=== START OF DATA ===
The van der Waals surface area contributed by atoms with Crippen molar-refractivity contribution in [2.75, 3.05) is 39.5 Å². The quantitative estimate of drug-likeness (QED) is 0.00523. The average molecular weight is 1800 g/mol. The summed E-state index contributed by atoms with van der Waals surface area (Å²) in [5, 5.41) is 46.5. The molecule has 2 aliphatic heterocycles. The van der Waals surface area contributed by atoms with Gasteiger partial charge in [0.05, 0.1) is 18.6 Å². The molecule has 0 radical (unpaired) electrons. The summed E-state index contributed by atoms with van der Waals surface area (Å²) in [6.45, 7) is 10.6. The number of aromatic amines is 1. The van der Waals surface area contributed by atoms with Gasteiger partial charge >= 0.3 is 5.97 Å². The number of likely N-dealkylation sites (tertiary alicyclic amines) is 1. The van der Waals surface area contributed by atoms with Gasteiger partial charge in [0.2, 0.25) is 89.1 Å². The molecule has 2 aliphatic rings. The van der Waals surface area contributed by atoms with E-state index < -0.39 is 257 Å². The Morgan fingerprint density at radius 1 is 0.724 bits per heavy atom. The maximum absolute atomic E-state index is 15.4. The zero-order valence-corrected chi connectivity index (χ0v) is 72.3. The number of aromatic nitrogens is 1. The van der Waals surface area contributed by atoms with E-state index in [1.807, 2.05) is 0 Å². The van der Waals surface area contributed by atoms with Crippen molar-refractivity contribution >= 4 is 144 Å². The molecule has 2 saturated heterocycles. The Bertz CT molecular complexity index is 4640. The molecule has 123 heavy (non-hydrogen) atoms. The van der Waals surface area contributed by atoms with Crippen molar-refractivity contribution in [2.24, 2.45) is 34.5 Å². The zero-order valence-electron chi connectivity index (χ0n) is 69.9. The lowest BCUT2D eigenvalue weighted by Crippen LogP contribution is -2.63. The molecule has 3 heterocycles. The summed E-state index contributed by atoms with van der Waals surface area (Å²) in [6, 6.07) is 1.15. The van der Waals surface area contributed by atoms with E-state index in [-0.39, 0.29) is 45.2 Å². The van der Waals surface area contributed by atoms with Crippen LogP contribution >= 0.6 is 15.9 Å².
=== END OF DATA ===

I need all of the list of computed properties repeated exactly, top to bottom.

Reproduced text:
The van der Waals surface area contributed by atoms with Crippen molar-refractivity contribution in [2.75, 3.05) is 39.5 Å². The quantitative estimate of drug-likeness (QED) is 0.00523. The average molecular weight is 1800 g/mol. The summed E-state index contributed by atoms with van der Waals surface area (Å²) in [5, 5.41) is 46.5. The molecule has 2 aliphatic heterocycles. The van der Waals surface area contributed by atoms with Gasteiger partial charge in [0.05, 0.1) is 18.6 Å². The molecule has 0 radical (unpaired) electrons. The summed E-state index contributed by atoms with van der Waals surface area (Å²) in [6.45, 7) is 10.6. The number of aromatic amines is 1. The van der Waals surface area contributed by atoms with Gasteiger partial charge >= 0.3 is 5.97 Å². The number of likely N-dealkylation sites (tertiary alicyclic amines) is 1. The van der Waals surface area contributed by atoms with Gasteiger partial charge in [0.2, 0.25) is 89.1 Å². The molecule has 2 aliphatic rings. The van der Waals surface area contributed by atoms with E-state index < -0.39 is 257 Å². The Morgan fingerprint density at radius 1 is 0.724 bits per heavy atom. The maximum absolute atomic E-state index is 15.4. The zero-order valence-corrected chi connectivity index (χ0v) is 72.3. The number of aromatic nitrogens is 1. The van der Waals surface area contributed by atoms with E-state index in [1.807, 2.05) is 0 Å². The van der Waals surface area contributed by atoms with Crippen molar-refractivity contribution >= 4 is 144 Å². The molecule has 2 saturated heterocycles. The Bertz CT molecular complexity index is 4640. The molecule has 123 heavy (non-hydrogen) atoms. The van der Waals surface area contributed by atoms with Crippen molar-refractivity contribution in [2.24, 2.45) is 34.5 Å². The zero-order valence-electron chi connectivity index (χ0n) is 69.9. The lowest BCUT2D eigenvalue weighted by Crippen LogP contribution is -2.63. The molecule has 3 heterocycles. The summed E-state index contributed by atoms with van der Waals surface area (Å²) in [6, 6.07) is 1.15. The van der Waals surface area contributed by atoms with E-state index in [-0.39, 0.29) is 45.2 Å². The van der Waals surface area contributed by atoms with Crippen LogP contribution >= 0.6 is 15.9 Å².